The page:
First Major Airline Announces Free Starlink WiFi On Its Flights

by SharonKurheg

Elon Musk has had a lot to crow about this week. He bought Twitter the other day, and now the first major U.S. airline has decided to use Starlink, SpaceX’s satellite internet system, to supply its in-flight WiFi.

Hawaiian Airlines announced the partnership on Monday. The airline will provide FREE high-speed, low latency wireless internet for passengers (always gotta love free WiFi, right?).

“When we launch with Starlink we will have the best connectivity experience available in the air,” says Hawaiian Airlines CEO Peter Ingram.

The deal comes on the heels of semi-private jet service JSX signing on for Starlink terminals to be equipped on 100 of their planes by the end of this year.

The Hawaiian Airlines deal will give passengers access to in-flight broadband with download rates from 50Mbps to 150Mbps or higher, which is much faster than current in-flight internet speeds.

“We waited until technology caught up with our high standards for guest experience, but it will be worth the wait. Our guests can look forward to fast, seamless and free WiFi to complement our award-winning onboard Hawaiian hospitality,” Ingram added.

The high-speed internet will be available to guests onboard flights between the Hawaiian Islands and the continental U.S, Asia and Oceania, but not for inter-island service.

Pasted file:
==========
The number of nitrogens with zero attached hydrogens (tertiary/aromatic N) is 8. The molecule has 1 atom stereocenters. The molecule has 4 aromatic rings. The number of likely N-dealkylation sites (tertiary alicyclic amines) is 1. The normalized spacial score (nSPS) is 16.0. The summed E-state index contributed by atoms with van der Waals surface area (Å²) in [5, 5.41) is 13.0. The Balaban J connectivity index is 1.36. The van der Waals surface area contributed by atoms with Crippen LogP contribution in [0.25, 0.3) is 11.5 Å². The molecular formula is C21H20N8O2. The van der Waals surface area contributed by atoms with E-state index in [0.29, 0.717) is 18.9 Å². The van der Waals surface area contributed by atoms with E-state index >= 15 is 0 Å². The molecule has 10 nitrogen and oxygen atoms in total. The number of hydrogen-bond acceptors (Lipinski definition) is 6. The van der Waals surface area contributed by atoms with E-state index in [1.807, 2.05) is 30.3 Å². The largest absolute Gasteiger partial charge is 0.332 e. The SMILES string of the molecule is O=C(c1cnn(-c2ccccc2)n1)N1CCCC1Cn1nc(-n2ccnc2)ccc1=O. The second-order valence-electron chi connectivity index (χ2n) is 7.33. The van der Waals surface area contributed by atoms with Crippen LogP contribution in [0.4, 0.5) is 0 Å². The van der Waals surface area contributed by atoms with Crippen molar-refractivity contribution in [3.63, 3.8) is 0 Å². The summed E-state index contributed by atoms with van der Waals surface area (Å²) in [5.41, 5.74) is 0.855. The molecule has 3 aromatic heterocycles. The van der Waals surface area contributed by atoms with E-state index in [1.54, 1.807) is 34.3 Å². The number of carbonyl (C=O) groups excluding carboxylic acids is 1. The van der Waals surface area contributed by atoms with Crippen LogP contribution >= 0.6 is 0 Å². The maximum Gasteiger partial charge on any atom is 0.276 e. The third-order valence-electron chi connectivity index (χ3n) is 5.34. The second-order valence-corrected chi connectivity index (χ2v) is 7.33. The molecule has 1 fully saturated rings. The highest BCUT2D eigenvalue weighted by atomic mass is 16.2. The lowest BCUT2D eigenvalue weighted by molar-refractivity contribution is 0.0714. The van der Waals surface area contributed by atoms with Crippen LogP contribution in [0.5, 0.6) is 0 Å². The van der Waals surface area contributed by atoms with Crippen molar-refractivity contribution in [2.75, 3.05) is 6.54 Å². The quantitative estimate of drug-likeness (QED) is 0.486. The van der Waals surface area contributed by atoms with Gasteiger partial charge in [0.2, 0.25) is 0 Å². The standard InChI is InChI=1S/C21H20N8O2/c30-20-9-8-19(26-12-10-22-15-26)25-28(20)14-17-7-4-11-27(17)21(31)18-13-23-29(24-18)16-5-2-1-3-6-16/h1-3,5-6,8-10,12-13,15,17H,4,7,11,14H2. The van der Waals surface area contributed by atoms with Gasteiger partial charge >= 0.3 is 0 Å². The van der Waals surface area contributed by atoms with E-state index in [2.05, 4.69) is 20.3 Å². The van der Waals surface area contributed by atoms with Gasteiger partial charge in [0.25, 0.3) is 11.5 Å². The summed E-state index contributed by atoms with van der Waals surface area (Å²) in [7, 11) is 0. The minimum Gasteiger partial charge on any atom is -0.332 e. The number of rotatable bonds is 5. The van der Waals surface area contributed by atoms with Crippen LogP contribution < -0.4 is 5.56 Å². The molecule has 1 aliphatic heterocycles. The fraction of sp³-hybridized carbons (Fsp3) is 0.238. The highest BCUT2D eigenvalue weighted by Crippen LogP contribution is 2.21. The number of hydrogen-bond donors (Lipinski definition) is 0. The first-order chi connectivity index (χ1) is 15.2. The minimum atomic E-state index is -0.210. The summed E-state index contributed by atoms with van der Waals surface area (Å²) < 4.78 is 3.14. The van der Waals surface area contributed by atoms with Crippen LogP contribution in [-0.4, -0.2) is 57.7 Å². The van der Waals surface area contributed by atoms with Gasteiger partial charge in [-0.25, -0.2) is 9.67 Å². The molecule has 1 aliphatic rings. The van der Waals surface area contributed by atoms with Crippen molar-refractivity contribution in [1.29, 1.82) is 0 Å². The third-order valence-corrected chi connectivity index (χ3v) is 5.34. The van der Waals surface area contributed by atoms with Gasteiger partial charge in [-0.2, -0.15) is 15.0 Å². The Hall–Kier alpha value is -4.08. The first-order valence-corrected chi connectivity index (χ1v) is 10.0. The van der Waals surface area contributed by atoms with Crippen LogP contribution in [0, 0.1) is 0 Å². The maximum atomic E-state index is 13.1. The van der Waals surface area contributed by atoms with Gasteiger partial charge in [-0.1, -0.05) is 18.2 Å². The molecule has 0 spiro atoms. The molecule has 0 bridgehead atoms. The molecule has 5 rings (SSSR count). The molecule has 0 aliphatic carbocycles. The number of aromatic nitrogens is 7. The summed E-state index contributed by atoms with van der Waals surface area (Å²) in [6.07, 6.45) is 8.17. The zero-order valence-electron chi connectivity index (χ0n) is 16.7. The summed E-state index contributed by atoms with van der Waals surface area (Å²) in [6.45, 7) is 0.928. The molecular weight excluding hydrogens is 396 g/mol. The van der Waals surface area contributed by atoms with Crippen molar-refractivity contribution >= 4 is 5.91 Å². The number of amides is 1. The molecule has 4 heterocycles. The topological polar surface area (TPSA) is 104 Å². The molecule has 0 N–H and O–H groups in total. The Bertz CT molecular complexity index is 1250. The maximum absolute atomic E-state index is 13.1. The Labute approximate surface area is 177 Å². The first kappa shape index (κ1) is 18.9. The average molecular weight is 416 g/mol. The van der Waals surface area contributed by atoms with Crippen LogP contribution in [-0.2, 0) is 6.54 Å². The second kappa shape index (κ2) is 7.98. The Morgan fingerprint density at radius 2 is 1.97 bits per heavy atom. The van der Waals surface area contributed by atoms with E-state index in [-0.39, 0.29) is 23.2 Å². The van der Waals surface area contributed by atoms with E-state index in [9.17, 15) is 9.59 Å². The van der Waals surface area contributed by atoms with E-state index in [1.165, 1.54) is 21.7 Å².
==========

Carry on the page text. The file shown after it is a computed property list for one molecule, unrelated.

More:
The airline and internet provider are in the initial stages of implementing the system. They expect to begin installing the product on select aircraft next year.

Hawaiian Airlines will be only the second U.S.-based airline that offers full WiFi service for free. JetBlue has offered the service since 2017. Delta, Alaska and Southwest offer free messaging service in certain apps, but not full-scale WiFi. Delta CEO Ed Bastian said in 2018 that his long-term vision was to provide free full-scale WiFi on his airline, but I guess 3.5 years isn’t long enough – it still costs ;-).

Feature Photo: Hawaiian Airlines

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This post first appeared on Your Mileage May Vary


Leroy Kelley April 26, 2022 - 12:21 pm

So is the bandwidth per person or per plane ?

John B April 26, 2022 - 2:07 pm

There may be multiple reasons for specifically Hawaiian getting behind this. In many areas of the islands, especially rural areas, access to high speed internet is limited. There are a few satellite internet companies already whos products are not very good in terms of speed/bandwith. In addition almost all of the internet in the state is dependent upon a transpacific cable that has been at risk to disruption numerous times (including a very recent suspected Russian malware attack thwarted by the FBI).

I cant help but think if companies like this can get behind the Starlink concept and help it to develop, it would be a step towards more equitable high speed internet for rural and other “fringe” communities.


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